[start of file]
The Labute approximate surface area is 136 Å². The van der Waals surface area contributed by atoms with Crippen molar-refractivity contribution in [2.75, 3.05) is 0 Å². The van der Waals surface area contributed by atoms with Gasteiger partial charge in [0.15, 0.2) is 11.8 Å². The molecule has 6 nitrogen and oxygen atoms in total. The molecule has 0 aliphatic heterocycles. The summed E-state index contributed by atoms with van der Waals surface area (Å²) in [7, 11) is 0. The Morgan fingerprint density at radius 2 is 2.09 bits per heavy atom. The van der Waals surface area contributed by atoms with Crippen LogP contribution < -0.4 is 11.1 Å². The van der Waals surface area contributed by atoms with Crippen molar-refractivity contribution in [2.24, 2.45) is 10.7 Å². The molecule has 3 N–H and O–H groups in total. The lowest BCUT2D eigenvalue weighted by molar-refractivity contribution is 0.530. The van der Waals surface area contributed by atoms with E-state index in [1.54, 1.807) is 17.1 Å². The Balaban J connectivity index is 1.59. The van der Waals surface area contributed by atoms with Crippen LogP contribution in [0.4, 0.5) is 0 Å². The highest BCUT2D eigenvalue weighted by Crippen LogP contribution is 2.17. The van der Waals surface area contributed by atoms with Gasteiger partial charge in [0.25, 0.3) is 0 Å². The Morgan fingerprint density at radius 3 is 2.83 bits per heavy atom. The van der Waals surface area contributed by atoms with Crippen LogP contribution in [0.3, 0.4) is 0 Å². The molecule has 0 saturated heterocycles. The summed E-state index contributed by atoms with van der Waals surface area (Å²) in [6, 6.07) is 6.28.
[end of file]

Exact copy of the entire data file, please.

The Labute approximate surface area is 136 Å². The van der Waals surface area contributed by atoms with Crippen molar-refractivity contribution in [2.75, 3.05) is 0 Å². The van der Waals surface area contributed by atoms with Gasteiger partial charge in [0.15, 0.2) is 11.8 Å². The molecule has 6 nitrogen and oxygen atoms in total. The molecule has 0 aliphatic heterocycles. The summed E-state index contributed by atoms with van der Waals surface area (Å²) in [7, 11) is 0. The Morgan fingerprint density at radius 2 is 2.09 bits per heavy atom. The van der Waals surface area contributed by atoms with Crippen LogP contribution < -0.4 is 11.1 Å². The van der Waals surface area contributed by atoms with Crippen molar-refractivity contribution in [2.24, 2.45) is 10.7 Å². The molecule has 3 N–H and O–H groups in total. The lowest BCUT2D eigenvalue weighted by molar-refractivity contribution is 0.530. The van der Waals surface area contributed by atoms with E-state index in [1.54, 1.807) is 17.1 Å². The Balaban J connectivity index is 1.59. The van der Waals surface area contributed by atoms with Crippen LogP contribution in [0.4, 0.5) is 0 Å². The highest BCUT2D eigenvalue weighted by Crippen LogP contribution is 2.17. The van der Waals surface area contributed by atoms with Gasteiger partial charge in [0.25, 0.3) is 0 Å². The Morgan fingerprint density at radius 3 is 2.83 bits per heavy atom. The van der Waals surface area contributed by atoms with Crippen LogP contribution in [0.3, 0.4) is 0 Å². The molecule has 0 saturated heterocycles. The summed E-state index contributed by atoms with van der Waals surface area (Å²) in [6, 6.07) is 6.28.